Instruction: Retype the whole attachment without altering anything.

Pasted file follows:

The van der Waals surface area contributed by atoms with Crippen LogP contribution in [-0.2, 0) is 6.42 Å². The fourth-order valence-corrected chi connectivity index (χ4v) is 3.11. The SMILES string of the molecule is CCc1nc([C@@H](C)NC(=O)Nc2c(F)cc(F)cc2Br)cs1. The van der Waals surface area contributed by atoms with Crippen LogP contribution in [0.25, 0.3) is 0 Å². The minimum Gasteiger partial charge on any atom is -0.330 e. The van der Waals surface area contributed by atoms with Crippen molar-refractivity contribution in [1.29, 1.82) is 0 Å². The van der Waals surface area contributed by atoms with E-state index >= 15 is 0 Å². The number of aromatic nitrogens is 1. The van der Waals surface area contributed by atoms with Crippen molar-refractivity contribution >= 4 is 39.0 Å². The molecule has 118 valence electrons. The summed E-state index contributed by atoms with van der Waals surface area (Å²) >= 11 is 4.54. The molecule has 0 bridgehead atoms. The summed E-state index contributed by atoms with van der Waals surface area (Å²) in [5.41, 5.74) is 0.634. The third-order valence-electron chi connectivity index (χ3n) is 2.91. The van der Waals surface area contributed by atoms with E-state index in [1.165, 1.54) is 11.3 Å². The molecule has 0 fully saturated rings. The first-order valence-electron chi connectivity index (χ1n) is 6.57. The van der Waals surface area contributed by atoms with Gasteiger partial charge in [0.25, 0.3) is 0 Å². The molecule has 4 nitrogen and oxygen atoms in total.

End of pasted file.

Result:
The van der Waals surface area contributed by atoms with Crippen LogP contribution in [-0.2, 0) is 6.42 Å². The fourth-order valence-corrected chi connectivity index (χ4v) is 3.11. The SMILES string of the molecule is CCc1nc([C@@H](C)NC(=O)Nc2c(F)cc(F)cc2Br)cs1. The van der Waals surface area contributed by atoms with Crippen LogP contribution in [0.25, 0.3) is 0 Å². The minimum Gasteiger partial charge on any atom is -0.330 e. The van der Waals surface area contributed by atoms with Crippen molar-refractivity contribution in [1.29, 1.82) is 0 Å². The van der Waals surface area contributed by atoms with E-state index >= 15 is 0 Å². The number of aromatic nitrogens is 1. The van der Waals surface area contributed by atoms with Crippen molar-refractivity contribution >= 4 is 39.0 Å². The molecule has 118 valence electrons. The summed E-state index contributed by atoms with van der Waals surface area (Å²) >= 11 is 4.54. The molecule has 0 bridgehead atoms. The summed E-state index contributed by atoms with van der Waals surface area (Å²) in [5.41, 5.74) is 0.634. The third-order valence-electron chi connectivity index (χ3n) is 2.91. The van der Waals surface area contributed by atoms with E-state index in [1.165, 1.54) is 11.3 Å². The molecule has 0 fully saturated rings. The first-order valence-electron chi connectivity index (χ1n) is 6.57. The van der Waals surface area contributed by atoms with Gasteiger partial charge in [0.25, 0.3) is 0 Å². The molecule has 4 nitrogen and oxygen atoms in total.